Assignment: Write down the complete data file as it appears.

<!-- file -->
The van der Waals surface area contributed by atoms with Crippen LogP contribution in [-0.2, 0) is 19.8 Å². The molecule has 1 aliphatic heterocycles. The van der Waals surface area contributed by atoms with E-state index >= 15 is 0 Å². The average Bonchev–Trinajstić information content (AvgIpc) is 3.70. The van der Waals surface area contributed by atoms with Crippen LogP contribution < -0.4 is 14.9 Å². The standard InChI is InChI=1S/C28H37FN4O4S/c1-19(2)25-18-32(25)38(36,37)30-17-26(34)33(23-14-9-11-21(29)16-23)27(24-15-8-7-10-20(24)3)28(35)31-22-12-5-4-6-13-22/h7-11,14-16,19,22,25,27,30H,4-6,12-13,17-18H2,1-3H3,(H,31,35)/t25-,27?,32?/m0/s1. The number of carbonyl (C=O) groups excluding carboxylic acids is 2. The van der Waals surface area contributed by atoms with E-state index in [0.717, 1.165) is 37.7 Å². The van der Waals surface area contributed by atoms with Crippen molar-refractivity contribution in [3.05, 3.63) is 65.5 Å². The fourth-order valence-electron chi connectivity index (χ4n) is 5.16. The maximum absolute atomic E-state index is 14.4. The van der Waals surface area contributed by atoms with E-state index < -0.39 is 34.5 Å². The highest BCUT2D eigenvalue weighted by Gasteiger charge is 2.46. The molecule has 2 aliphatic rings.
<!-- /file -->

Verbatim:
The van der Waals surface area contributed by atoms with Crippen LogP contribution in [-0.2, 0) is 19.8 Å². The molecule has 1 aliphatic heterocycles. The van der Waals surface area contributed by atoms with E-state index >= 15 is 0 Å². The average Bonchev–Trinajstić information content (AvgIpc) is 3.70. The van der Waals surface area contributed by atoms with Crippen LogP contribution < -0.4 is 14.9 Å². The standard InChI is InChI=1S/C28H37FN4O4S/c1-19(2)25-18-32(25)38(36,37)30-17-26(34)33(23-14-9-11-21(29)16-23)27(24-15-8-7-10-20(24)3)28(35)31-22-12-5-4-6-13-22/h7-11,14-16,19,22,25,27,30H,4-6,12-13,17-18H2,1-3H3,(H,31,35)/t25-,27?,32?/m0/s1. The number of carbonyl (C=O) groups excluding carboxylic acids is 2. The van der Waals surface area contributed by atoms with E-state index in [0.717, 1.165) is 37.7 Å². The van der Waals surface area contributed by atoms with Crippen molar-refractivity contribution in [3.05, 3.63) is 65.5 Å². The fourth-order valence-electron chi connectivity index (χ4n) is 5.16. The maximum absolute atomic E-state index is 14.4. The van der Waals surface area contributed by atoms with E-state index < -0.39 is 34.5 Å². The highest BCUT2D eigenvalue weighted by Gasteiger charge is 2.46. The molecule has 2 aliphatic rings.